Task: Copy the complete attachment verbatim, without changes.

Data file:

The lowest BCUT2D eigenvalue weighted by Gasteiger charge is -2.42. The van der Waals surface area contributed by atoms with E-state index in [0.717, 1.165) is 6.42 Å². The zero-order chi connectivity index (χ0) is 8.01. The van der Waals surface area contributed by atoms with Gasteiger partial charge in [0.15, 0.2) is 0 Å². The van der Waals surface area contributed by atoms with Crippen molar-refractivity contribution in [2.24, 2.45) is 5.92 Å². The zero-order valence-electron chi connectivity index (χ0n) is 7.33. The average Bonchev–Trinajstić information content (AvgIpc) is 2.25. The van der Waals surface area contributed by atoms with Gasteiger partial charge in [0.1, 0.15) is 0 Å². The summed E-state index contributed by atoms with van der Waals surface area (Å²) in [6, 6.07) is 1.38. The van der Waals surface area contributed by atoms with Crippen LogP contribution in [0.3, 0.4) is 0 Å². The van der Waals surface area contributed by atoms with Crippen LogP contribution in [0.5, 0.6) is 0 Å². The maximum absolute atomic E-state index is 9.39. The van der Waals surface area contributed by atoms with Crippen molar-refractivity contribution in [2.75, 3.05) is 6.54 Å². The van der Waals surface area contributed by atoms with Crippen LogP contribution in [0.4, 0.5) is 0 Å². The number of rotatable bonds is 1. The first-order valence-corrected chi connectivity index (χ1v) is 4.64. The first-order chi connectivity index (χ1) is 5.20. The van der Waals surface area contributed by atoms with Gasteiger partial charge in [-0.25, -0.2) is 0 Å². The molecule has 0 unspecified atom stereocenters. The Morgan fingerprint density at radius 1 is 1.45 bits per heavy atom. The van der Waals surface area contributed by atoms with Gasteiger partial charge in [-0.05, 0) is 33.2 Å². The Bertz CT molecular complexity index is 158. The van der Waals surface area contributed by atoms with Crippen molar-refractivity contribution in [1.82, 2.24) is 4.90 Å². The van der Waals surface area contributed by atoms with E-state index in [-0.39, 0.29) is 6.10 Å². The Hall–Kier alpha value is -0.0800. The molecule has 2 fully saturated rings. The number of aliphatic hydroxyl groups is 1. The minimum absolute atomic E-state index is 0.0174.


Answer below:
The lowest BCUT2D eigenvalue weighted by Gasteiger charge is -2.42. The van der Waals surface area contributed by atoms with E-state index in [0.717, 1.165) is 6.42 Å². The zero-order chi connectivity index (χ0) is 8.01. The van der Waals surface area contributed by atoms with Gasteiger partial charge in [0.15, 0.2) is 0 Å². The van der Waals surface area contributed by atoms with Crippen molar-refractivity contribution in [2.24, 2.45) is 5.92 Å². The zero-order valence-electron chi connectivity index (χ0n) is 7.33. The average Bonchev–Trinajstić information content (AvgIpc) is 2.25. The van der Waals surface area contributed by atoms with Gasteiger partial charge in [0.1, 0.15) is 0 Å². The summed E-state index contributed by atoms with van der Waals surface area (Å²) in [6, 6.07) is 1.38. The van der Waals surface area contributed by atoms with Crippen LogP contribution in [0.3, 0.4) is 0 Å². The van der Waals surface area contributed by atoms with Crippen LogP contribution in [0.5, 0.6) is 0 Å². The maximum absolute atomic E-state index is 9.39. The van der Waals surface area contributed by atoms with Crippen molar-refractivity contribution in [2.75, 3.05) is 6.54 Å². The van der Waals surface area contributed by atoms with Crippen LogP contribution in [0.4, 0.5) is 0 Å². The number of rotatable bonds is 1. The first-order valence-corrected chi connectivity index (χ1v) is 4.64. The first-order chi connectivity index (χ1) is 5.20. The van der Waals surface area contributed by atoms with Gasteiger partial charge in [-0.25, -0.2) is 0 Å². The molecule has 0 unspecified atom stereocenters. The Morgan fingerprint density at radius 1 is 1.45 bits per heavy atom. The van der Waals surface area contributed by atoms with Gasteiger partial charge in [-0.05, 0) is 33.2 Å². The Bertz CT molecular complexity index is 158. The van der Waals surface area contributed by atoms with Crippen molar-refractivity contribution in [1.82, 2.24) is 4.90 Å². The van der Waals surface area contributed by atoms with E-state index in [-0.39, 0.29) is 6.10 Å². The Hall–Kier alpha value is -0.0800. The molecule has 2 fully saturated rings. The number of aliphatic hydroxyl groups is 1. The minimum absolute atomic E-state index is 0.0174.